The Weather Channel, for Birds

BirdCast’s Migration Dashboard is the closest thing we have to total bird surveillance

By Krystal Vasquez

May 22, 2022

Rainbow-hued sunset with flocks of birds flying over a still body of water that reflects the sky.

Canada geese flying over a wildlife refuge. | Photo by TNT Emerson/iStock

In April, BirdCast, a project run by the Cornell Lab of Ornithology, unveiled its new Migration Dashboard. Think of it as the avian version of the Weather Channel, except that instead of telling you about an incoming rainstorm, it shows you how many migratory birds are flying over your county at night. For example, last Saturday, more than 6.8 million pairs of wings flapped across the skies of Baltimore County, Maryland. For those few hours at least, the birds in the area far outnumbered the people.

BirdCast has long tracked the country’s biannual bird migration through forecasts and live maps, but never at this level of detail. The dashboard also features easy-to-read graphs that display how high the migratory birds are flying, what direction they’re traveling, and even which species to look out for (the latter is based on historical observations, says Audrey Carlsen, who led the dashboard’s design and development). 

Every spring, somewhere between 2.5 to 3.5 billion birds pack their bags and head northward in search of food and more plentiful breeding grounds. Yet despite its enormous scale, this journey largely goes unnoticed. That’s probably because most of our feathery friends prefer to travel at night, under the cloak of darkness. For them, it’s one of the safest times to travel, explains Adriaan Dokter, a research associate at the Cornell Lab who works with the BirdCast team. Skies are calmer, temperatures are cooler, and the threat of predation is low. 

However, this meant that birders traditionally had to rely on a combination of guesswork and past experience to predict where all the warblers, sparrows, and flycatchers would stop to rest. Now they can take advantage of the dashboard. Dokter, who also works on the project, regularly checks it before grabbing his binoculars in the morning. It’s also worthwhile to tune in after sunset, he says. If enough birds are flying low enough, you can sometimes eavesdrop on their conversations—or see them fly across the moon.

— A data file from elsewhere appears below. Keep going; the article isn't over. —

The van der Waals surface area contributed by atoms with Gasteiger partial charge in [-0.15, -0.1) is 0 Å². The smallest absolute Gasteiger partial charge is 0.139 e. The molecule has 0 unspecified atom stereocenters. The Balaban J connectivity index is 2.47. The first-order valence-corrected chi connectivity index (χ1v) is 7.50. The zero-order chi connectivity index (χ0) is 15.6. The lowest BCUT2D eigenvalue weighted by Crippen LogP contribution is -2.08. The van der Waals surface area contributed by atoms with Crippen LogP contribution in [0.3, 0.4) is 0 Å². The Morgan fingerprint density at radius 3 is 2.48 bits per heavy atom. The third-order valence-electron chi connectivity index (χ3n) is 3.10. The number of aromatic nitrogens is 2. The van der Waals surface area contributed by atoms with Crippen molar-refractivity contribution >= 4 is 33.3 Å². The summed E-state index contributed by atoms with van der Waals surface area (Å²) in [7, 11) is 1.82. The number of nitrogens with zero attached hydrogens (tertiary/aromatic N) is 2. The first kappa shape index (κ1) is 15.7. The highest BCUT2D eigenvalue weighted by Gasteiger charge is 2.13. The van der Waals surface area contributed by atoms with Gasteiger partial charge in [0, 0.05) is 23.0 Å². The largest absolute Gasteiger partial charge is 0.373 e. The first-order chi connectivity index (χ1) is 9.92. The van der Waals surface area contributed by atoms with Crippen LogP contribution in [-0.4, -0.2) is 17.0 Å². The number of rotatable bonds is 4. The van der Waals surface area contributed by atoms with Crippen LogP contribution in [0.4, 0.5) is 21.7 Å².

Even though the birding community was top of mind when the BirdCast team was creating the dashboard, they weren’t the only users it was designed for. Every year nearly a billion birds collide with buildings, a deadly consequence of light pollution in urban areas. By knowing when and where the birds are traveling, the dashboard can serve as a guide for what BirdCast senior research associate Andrew Farnsworth describes as the “science-to-action audience,” like a building owner or manager who “needs to understand when and where lights should be turned off to protect birds.” 

Still, you don’t have to be a birder or a building manager to take advantage of what the dashboard offers. I’m neither, yet for some reason I keep coming back to the BirdCast website, curious to know how many birds are filling the skies of my county.

“This is what the dashboard does,” says Dokter. “It takes something that’s very hidden and makes it close to home.”

The BirdCast migration dashboard will update nightly until the end of spring migration on June 15. Live data will then pick up again on August 1, when the birds head south for the winter.